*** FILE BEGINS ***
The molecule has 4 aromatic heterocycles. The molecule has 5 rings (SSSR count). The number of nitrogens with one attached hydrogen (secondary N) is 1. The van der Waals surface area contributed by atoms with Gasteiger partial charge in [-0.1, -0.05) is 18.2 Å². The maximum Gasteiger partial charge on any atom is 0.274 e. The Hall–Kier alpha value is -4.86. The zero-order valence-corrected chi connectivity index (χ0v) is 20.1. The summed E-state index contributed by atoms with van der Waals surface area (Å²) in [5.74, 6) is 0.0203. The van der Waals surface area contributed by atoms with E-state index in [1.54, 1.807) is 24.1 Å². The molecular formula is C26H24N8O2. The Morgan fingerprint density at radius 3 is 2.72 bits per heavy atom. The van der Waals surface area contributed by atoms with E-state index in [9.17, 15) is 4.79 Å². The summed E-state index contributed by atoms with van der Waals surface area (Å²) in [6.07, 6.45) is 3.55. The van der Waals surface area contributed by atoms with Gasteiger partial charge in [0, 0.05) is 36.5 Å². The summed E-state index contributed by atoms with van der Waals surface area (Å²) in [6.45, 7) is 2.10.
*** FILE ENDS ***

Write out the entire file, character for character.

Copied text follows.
The molecule has 4 aromatic heterocycles. The molecule has 5 rings (SSSR count). The number of nitrogens with one attached hydrogen (secondary N) is 1. The van der Waals surface area contributed by atoms with Gasteiger partial charge in [-0.1, -0.05) is 18.2 Å². The maximum Gasteiger partial charge on any atom is 0.274 e. The Hall–Kier alpha value is -4.86. The zero-order valence-corrected chi connectivity index (χ0v) is 20.1. The summed E-state index contributed by atoms with van der Waals surface area (Å²) in [5.74, 6) is 0.0203. The van der Waals surface area contributed by atoms with E-state index in [1.54, 1.807) is 24.1 Å². The molecular formula is C26H24N8O2. The Morgan fingerprint density at radius 3 is 2.72 bits per heavy atom. The van der Waals surface area contributed by atoms with E-state index in [9.17, 15) is 4.79 Å². The summed E-state index contributed by atoms with van der Waals surface area (Å²) in [6.07, 6.45) is 3.55. The van der Waals surface area contributed by atoms with Gasteiger partial charge in [0, 0.05) is 36.5 Å². The summed E-state index contributed by atoms with van der Waals surface area (Å²) in [6.45, 7) is 2.10.